User-Centric Integration of Activity Data (UCIAD)
Lead institution: Open University
Project home page: http://uciad.info/ub/
Hypothesis 1: Taking a user-centric point of view can enable different types of analysis of activity data, which are valuable to the organisation and the user.
Hypothesis 2: Ontologies and ontology-based reasoning can support the integration, consolidation and interpretation of activity data from multiple sources.
Discussion of the hypotheses can be found here, and a discussion of using, refining, customising and reusing ontologies can be found here.
UCIAD is addressing the integration of activity data spread across various systems in an organization, and exploring how this integration can both benefit users and improve transparency in an organization.
Both research and commercial developments in the area of user activity data analysis have until now mostly focused on logging user visits to specific websites and systems, primarily in order to support recommendation, or to gather feedback data from users. However, data concerning a single user are generally fragmented across many different systems and logs, from website access logs to search data in different departments and as a result organizations typically are not able to maintain an integrated overview of the various activities of a given user, thus affecting their ability to provide optimal service to their users. Hence, a key tenet of the UCIAD project is that developing a coherent picture of the interactions between the user and the organization would be beneficial both to an organization and to its users.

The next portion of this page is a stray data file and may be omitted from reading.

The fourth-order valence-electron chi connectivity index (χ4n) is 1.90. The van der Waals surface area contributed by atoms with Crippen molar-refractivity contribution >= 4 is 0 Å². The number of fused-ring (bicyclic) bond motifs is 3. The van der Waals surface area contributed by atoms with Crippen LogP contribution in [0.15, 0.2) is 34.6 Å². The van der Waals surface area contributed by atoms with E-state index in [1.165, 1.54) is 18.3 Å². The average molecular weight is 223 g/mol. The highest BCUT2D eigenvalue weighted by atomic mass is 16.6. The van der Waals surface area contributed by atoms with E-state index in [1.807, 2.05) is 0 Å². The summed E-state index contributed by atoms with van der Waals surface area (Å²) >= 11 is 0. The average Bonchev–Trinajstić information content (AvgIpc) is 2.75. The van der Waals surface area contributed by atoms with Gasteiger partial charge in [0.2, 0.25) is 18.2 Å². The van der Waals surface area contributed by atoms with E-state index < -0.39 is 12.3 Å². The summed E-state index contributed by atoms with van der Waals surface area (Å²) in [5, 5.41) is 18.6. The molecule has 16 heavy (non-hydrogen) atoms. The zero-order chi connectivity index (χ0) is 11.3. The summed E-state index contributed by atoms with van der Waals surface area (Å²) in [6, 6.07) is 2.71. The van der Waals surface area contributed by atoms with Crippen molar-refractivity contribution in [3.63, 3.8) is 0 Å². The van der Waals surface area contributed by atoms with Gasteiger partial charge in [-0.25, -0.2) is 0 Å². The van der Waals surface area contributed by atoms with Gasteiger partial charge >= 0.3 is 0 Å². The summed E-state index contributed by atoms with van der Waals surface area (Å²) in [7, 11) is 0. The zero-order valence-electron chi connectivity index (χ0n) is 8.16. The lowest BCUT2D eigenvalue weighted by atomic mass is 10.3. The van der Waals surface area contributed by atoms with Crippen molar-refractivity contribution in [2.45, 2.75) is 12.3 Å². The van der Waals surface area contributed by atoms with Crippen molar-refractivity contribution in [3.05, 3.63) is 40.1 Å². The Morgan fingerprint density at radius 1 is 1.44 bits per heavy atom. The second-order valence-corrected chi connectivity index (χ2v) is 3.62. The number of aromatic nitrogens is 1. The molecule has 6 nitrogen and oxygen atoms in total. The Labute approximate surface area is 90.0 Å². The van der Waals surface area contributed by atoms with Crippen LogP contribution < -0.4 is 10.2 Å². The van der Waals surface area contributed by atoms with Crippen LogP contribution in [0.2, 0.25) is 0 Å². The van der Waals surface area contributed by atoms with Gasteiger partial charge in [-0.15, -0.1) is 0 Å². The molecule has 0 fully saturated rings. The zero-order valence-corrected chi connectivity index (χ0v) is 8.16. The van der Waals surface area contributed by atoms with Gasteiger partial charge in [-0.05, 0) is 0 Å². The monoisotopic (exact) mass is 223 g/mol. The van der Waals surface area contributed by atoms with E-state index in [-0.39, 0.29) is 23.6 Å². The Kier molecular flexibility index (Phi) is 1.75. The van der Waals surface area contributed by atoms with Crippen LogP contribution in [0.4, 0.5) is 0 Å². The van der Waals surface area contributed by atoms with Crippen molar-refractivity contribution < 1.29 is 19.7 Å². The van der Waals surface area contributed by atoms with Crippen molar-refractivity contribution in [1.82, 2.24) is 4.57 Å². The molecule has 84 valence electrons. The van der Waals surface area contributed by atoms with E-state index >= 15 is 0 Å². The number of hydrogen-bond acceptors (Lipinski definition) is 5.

Specifically, the objective of UCIAD is to provide the conceptual and computational foundations to support user- centric analyses of activity data, with the aim of producing results which can be customized for and deployed in different organizations. Ontologies represent semantic models of a particular domain, and can be used to annotate and integrate data from heterogeneous sources. The project will therefore investigate ontological models for the integration of user activity data, how such models can be used as a basis for a pluggable data framework aggregating user activity data, and how such an infrastructure can be used for the benefit of the users, providing meaningful (and exportable) overviews of their interaction with the organization.
- position paper for the W3C Workshop on Web Tracking and User Privacy: Self-tracking on the Web.
The project will be continuing. See Next steps.